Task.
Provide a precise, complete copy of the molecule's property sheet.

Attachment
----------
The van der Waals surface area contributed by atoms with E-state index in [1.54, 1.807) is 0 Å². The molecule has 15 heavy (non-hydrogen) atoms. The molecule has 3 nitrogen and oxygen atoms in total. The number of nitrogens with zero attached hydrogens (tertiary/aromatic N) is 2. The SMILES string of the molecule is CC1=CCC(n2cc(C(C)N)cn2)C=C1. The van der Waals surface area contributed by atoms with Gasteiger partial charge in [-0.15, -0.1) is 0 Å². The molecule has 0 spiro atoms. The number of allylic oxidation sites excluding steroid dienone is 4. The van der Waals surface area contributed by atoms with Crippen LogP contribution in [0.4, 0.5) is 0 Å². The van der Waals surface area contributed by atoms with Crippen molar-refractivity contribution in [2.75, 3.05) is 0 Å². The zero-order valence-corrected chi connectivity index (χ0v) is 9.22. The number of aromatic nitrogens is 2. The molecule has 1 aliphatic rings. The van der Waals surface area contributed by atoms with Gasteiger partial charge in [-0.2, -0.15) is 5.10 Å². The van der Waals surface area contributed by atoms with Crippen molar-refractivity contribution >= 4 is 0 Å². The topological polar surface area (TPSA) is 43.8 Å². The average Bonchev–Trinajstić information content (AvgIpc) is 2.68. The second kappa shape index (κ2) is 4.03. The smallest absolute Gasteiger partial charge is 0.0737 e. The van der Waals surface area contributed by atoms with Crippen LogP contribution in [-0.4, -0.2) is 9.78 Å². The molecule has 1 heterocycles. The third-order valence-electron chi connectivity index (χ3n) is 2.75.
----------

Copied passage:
The van der Waals surface area contributed by atoms with E-state index in [1.54, 1.807) is 0 Å². The molecule has 15 heavy (non-hydrogen) atoms. The molecule has 3 nitrogen and oxygen atoms in total. The number of nitrogens with zero attached hydrogens (tertiary/aromatic N) is 2. The SMILES string of the molecule is CC1=CCC(n2cc(C(C)N)cn2)C=C1. The van der Waals surface area contributed by atoms with Gasteiger partial charge in [-0.15, -0.1) is 0 Å². The molecule has 0 spiro atoms. The number of allylic oxidation sites excluding steroid dienone is 4. The van der Waals surface area contributed by atoms with Crippen LogP contribution in [0.4, 0.5) is 0 Å². The van der Waals surface area contributed by atoms with Crippen molar-refractivity contribution in [2.75, 3.05) is 0 Å². The zero-order valence-corrected chi connectivity index (χ0v) is 9.22. The number of aromatic nitrogens is 2. The molecule has 1 aliphatic rings. The van der Waals surface area contributed by atoms with Gasteiger partial charge in [-0.2, -0.15) is 5.10 Å². The van der Waals surface area contributed by atoms with Crippen molar-refractivity contribution >= 4 is 0 Å². The topological polar surface area (TPSA) is 43.8 Å². The average Bonchev–Trinajstić information content (AvgIpc) is 2.68. The second kappa shape index (κ2) is 4.03. The smallest absolute Gasteiger partial charge is 0.0737 e. The van der Waals surface area contributed by atoms with Crippen LogP contribution in [-0.4, -0.2) is 9.78 Å². The molecule has 1 heterocycles. The third-order valence-electron chi connectivity index (χ3n) is 2.75.